The primary aim is of this study to evaluate safety and feasibility of minocycline therapy in patients with ARE after radiosurgery. The investigators' hypothesis is that minocycline will be safe in this patient population. Safety will be assessed by monitoring blood levels of drug, liver enzymes, renal function tests, and monitoring for major and minor side-effects.
Research Strategy The investigators plan to conduct a single arm observational study to evaluate safety and feasibility of minocycline in patients diagnosed with radiosurgery associated adverse radiation effects. In addition to clinical and biochemical monitoring for safety, the investigators will also employ neuroimaging techniques to investigate whether minocycline reduces enhancement at lesion in post contrast T1 weighted MRI and reduces hyper intensity surrounding the tumor as detected by T2 MRI radiosurgery.
Primary Outcomes: 1) The primary clinical outcome will be safety of minocycline use in this patient population.
Secondary outcomes: 1) The investigators will also review brain images in detail to find any evidence of benefit from Minocycline therapy such as reduction or resolution of volume of T2 hyper intensity and contrast enhancement at the lesion (radiation necrosis) at 4-6 weeks and 3 month follow-up. 2) Overall neurological status 3) Change in neurocognitive status, 4) Reduction in the number of patients needing resection 5) Changes in plasma biomarkers, and plasma drug levels.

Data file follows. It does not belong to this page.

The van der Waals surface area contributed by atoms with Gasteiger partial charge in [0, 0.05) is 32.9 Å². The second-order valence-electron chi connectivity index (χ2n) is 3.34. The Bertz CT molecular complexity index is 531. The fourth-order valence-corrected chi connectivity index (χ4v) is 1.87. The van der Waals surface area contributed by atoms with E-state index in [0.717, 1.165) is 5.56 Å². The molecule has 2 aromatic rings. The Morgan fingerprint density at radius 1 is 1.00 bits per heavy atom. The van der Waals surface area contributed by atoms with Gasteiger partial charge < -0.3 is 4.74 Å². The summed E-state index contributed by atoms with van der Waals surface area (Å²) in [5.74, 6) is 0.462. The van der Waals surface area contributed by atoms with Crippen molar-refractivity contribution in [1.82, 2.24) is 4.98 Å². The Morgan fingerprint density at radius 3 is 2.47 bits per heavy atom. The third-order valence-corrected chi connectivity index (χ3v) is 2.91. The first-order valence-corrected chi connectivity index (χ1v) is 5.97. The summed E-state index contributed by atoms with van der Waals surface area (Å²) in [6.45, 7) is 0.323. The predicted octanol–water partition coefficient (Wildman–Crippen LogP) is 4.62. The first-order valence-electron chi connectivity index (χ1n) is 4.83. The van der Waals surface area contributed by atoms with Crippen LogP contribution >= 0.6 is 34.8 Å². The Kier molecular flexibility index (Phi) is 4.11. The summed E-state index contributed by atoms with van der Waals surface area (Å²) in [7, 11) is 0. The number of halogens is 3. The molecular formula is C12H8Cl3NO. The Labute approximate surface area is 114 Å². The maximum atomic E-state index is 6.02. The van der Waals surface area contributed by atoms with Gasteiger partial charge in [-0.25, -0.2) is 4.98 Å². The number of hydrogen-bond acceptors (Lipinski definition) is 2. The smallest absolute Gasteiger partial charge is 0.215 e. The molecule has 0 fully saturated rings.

Target Population: Recruitment will take place at Center of Image-guided Neurosurgery of UPMC. All patients with AREs after brain metastases radiosurgery will be potentially eligible for the study. The investigators anticipate enrolling 15 patients. Patients will be diagnosed based on MRI findings. The investigators will evaluate T1 pre and post contrast, T2, FLAIR and Perfusion MR in order to diagnose ARE. MR spectroscopy or CT Pet will be obtained when clinically indicated. The investigators will use T1/T2 matching and proportion of edema versus lesion volume as a guide for diagnosing ARE.
|Study Type :||Interventional (Clinical Trial)|